The setting for Elizabeth Goudge’s 1830’s romance Green Dolphin Street is the 527189fishing town of Saint Pierre in the Channel Islands, off the coast of France, but the Abbey in the story is modeled after the famous Mont Saint-Michel in Normandy.  This UNESCO site made the news this week when the causeway connecting the Abbey to the mainland disappeared under a high tide, creating an island cut off by the sea – a phenomenon occurring only every 18 years.

d0f99f7ad5444ac29745fe287f707dcf-d0f99f7ad5444ac29745fe287f707dcf-0-862Goudge’s book. and later the movie with Donna Reed and Lana Turner as the sisters battling for the love of the same man, uses the Abbey as a catalyst for the plot.  Dramatically beautiful scenes of isolation and peaceful seclusion have a daily tide, rather than one every 18 years, surrounding the building – keeping the nuns inside, and trapping unknowing trespassers who venture on the rocks at the wrong time of day.

I recently saw the movie version on my old movie channel (TCM).  The premise is ridiculous – the hero writes a letter asking his true love to join him in a new life in New Zealand but writes the wrong sister’s name (they both begin with M).  All their lives are changed irrevocably, with his true love going off to a life as a nun at the famous Abbey.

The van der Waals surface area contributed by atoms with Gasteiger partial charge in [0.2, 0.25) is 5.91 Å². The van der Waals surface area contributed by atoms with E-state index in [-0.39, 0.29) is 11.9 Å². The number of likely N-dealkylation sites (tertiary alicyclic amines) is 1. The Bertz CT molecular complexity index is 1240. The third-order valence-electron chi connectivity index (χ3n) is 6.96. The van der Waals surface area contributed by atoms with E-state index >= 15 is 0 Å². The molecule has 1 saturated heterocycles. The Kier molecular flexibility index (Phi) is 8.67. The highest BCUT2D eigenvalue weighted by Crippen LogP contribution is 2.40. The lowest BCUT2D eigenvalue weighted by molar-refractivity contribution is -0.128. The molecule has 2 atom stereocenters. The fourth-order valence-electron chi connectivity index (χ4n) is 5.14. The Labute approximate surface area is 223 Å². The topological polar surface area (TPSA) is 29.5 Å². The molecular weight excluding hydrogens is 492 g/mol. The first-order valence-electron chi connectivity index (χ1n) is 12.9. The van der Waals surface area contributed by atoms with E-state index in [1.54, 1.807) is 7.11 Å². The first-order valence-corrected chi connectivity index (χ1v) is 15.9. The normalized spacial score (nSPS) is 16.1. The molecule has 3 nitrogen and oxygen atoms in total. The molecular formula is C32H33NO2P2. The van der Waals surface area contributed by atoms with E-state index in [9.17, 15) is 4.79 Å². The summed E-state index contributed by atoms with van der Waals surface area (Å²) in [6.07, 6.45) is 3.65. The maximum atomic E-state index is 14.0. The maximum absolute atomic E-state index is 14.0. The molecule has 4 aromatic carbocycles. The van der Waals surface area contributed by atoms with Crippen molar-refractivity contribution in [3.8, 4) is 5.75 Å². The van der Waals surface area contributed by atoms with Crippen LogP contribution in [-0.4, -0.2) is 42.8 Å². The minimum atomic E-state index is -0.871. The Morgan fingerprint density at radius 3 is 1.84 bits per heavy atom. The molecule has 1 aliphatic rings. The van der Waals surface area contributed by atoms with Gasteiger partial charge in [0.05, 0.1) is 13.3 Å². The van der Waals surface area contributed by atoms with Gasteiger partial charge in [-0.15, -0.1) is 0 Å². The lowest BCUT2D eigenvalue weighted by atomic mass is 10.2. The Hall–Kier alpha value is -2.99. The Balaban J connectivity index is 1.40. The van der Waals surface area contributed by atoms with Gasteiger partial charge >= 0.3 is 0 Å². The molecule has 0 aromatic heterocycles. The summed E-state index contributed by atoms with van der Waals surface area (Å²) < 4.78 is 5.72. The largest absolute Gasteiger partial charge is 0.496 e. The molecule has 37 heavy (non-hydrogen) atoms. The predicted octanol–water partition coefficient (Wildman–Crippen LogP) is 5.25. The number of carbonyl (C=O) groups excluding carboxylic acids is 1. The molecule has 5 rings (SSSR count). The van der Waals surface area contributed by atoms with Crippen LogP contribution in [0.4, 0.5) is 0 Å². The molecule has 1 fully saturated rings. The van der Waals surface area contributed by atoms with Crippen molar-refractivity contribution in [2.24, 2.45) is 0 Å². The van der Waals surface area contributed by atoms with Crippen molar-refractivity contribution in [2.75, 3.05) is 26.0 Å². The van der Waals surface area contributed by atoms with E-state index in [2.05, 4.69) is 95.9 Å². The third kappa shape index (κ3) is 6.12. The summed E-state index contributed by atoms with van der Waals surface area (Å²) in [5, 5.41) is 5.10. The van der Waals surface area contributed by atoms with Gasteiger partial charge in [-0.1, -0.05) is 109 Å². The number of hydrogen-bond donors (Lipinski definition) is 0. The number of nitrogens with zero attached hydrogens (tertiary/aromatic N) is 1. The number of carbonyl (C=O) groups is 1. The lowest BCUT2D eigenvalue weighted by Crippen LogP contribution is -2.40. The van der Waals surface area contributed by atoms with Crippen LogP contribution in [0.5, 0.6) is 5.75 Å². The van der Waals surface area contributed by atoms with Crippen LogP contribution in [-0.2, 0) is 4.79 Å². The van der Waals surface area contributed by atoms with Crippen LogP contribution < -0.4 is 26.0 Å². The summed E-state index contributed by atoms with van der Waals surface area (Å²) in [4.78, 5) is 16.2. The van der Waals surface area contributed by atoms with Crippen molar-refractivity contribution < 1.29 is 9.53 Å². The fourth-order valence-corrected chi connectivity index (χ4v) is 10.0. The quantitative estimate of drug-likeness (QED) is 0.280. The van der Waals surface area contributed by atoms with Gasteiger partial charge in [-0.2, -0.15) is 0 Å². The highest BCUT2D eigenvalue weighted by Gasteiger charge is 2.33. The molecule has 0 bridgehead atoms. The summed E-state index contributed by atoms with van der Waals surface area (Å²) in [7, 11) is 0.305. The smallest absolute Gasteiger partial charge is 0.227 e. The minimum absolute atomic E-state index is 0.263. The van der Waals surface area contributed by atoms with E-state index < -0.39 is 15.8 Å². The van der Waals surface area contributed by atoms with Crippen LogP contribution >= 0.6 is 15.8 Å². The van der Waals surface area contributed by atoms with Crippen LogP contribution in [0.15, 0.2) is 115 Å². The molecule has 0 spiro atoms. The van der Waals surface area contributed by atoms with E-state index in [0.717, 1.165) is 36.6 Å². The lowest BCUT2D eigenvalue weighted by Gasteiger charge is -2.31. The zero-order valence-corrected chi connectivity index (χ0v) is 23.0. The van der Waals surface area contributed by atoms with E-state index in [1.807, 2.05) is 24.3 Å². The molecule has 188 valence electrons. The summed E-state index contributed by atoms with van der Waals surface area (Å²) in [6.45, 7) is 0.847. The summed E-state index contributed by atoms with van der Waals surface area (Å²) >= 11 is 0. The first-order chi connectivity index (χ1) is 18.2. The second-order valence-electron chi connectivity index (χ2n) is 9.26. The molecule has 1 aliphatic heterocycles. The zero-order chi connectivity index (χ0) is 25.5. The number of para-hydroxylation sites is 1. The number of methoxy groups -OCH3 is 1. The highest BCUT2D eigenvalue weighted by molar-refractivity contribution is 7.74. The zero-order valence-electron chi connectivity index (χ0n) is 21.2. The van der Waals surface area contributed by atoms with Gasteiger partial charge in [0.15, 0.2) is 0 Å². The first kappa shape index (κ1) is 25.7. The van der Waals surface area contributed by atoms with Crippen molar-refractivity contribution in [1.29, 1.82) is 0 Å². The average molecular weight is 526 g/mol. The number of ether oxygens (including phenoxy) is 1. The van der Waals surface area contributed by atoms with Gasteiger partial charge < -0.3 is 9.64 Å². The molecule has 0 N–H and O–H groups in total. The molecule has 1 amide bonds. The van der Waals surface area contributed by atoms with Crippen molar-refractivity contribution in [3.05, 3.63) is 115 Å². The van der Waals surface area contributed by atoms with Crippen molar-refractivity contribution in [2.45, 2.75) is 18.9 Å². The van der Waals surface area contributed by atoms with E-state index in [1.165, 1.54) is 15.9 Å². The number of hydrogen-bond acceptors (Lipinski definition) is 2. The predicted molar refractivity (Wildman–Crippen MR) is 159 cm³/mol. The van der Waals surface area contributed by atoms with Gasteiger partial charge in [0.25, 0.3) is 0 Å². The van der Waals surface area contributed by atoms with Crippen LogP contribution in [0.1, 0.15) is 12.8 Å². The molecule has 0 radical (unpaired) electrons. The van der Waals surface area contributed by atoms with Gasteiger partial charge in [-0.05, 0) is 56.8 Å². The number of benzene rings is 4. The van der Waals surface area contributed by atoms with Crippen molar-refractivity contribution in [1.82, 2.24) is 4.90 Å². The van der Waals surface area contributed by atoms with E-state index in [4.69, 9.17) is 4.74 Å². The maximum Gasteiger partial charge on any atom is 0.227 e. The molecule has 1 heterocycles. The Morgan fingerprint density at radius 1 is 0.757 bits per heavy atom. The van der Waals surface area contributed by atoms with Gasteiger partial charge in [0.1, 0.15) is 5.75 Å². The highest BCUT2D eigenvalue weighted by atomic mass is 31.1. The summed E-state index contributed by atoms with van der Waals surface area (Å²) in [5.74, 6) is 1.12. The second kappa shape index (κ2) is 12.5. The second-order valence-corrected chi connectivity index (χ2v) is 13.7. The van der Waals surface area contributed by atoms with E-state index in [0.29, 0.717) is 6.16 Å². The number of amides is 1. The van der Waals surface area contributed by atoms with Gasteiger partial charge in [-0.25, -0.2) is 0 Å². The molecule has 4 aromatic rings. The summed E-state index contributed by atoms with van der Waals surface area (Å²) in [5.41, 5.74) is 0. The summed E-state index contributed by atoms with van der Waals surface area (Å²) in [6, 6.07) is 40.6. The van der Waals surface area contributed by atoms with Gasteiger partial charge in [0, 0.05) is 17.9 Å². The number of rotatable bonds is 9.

My library has an old copy of the book;  inspired by the recent news, I plan to read it –  and to add Mont Saint-Michel to my list of places to visit someday.  Have you been there?



The Girl You Left Behind

9780670026616_p0_v1_s260x420JoJo Moyes latest book – The Girl You Left Behind – has it all – intrigue, romance, historical World War I setting, the French countryside, even art – with references to Matisse. Charming and suspenseful, the story uses the painting by artist, Edouard Lefevre of his red-haired wife, Sophie, to link two love stories – one set in wartime France, the other in a modern war of provenance.